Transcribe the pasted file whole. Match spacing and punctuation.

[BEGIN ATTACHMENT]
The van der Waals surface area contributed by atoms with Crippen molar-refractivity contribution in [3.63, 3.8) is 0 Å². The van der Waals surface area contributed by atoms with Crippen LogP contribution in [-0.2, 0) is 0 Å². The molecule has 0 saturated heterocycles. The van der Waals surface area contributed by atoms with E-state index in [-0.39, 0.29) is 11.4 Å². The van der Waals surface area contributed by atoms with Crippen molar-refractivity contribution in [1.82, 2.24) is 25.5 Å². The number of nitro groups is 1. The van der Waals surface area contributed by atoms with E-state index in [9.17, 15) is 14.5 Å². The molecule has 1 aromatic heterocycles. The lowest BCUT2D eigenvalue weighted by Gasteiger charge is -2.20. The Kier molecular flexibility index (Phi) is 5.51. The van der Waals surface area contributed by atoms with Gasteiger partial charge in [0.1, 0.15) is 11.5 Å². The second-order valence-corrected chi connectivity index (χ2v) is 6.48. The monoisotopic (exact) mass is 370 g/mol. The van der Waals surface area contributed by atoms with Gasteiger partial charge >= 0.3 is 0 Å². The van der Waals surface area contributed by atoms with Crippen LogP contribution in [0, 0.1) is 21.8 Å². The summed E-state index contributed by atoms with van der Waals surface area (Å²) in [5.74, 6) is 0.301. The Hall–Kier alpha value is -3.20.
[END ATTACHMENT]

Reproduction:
The van der Waals surface area contributed by atoms with Crippen molar-refractivity contribution in [3.63, 3.8) is 0 Å². The van der Waals surface area contributed by atoms with Crippen LogP contribution in [-0.2, 0) is 0 Å². The molecule has 0 saturated heterocycles. The van der Waals surface area contributed by atoms with E-state index in [-0.39, 0.29) is 11.4 Å². The van der Waals surface area contributed by atoms with Crippen molar-refractivity contribution in [1.82, 2.24) is 25.5 Å². The number of nitro groups is 1. The van der Waals surface area contributed by atoms with E-state index in [9.17, 15) is 14.5 Å². The molecule has 1 aromatic heterocycles. The lowest BCUT2D eigenvalue weighted by Gasteiger charge is -2.20. The Kier molecular flexibility index (Phi) is 5.51. The van der Waals surface area contributed by atoms with Gasteiger partial charge in [0.1, 0.15) is 11.5 Å². The second-order valence-corrected chi connectivity index (χ2v) is 6.48. The monoisotopic (exact) mass is 370 g/mol. The van der Waals surface area contributed by atoms with Gasteiger partial charge >= 0.3 is 0 Å². The van der Waals surface area contributed by atoms with Crippen LogP contribution in [0, 0.1) is 21.8 Å². The summed E-state index contributed by atoms with van der Waals surface area (Å²) in [5.74, 6) is 0.301. The Hall–Kier alpha value is -3.20.